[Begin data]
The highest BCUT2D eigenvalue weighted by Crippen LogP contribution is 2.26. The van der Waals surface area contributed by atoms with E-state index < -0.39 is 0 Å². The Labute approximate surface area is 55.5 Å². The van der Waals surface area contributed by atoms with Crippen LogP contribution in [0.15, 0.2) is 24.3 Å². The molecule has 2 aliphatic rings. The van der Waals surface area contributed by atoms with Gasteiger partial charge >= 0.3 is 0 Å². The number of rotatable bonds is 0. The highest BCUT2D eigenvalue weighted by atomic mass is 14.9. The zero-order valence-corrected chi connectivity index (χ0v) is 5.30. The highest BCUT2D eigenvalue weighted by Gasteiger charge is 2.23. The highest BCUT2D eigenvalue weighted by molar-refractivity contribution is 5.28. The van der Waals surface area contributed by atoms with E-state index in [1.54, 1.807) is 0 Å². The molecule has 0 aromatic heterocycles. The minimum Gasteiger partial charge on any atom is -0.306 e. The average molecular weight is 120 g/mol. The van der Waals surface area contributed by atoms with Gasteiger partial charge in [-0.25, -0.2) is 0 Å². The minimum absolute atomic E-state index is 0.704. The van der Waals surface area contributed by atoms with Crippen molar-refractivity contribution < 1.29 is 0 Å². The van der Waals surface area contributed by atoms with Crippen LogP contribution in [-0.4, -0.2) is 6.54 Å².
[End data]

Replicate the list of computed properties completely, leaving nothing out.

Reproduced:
The highest BCUT2D eigenvalue weighted by Crippen LogP contribution is 2.26. The van der Waals surface area contributed by atoms with E-state index < -0.39 is 0 Å². The Labute approximate surface area is 55.5 Å². The van der Waals surface area contributed by atoms with Crippen LogP contribution in [0.15, 0.2) is 24.3 Å². The molecule has 2 aliphatic rings. The van der Waals surface area contributed by atoms with Gasteiger partial charge >= 0.3 is 0 Å². The number of rotatable bonds is 0. The highest BCUT2D eigenvalue weighted by atomic mass is 14.9. The zero-order valence-corrected chi connectivity index (χ0v) is 5.30. The highest BCUT2D eigenvalue weighted by Gasteiger charge is 2.23. The highest BCUT2D eigenvalue weighted by molar-refractivity contribution is 5.28. The van der Waals surface area contributed by atoms with E-state index in [1.54, 1.807) is 0 Å². The molecule has 0 aromatic heterocycles. The minimum Gasteiger partial charge on any atom is -0.306 e. The average molecular weight is 120 g/mol. The van der Waals surface area contributed by atoms with Gasteiger partial charge in [-0.25, -0.2) is 0 Å². The minimum absolute atomic E-state index is 0.704. The van der Waals surface area contributed by atoms with Crippen molar-refractivity contribution < 1.29 is 0 Å². The van der Waals surface area contributed by atoms with Crippen LogP contribution in [-0.4, -0.2) is 6.54 Å².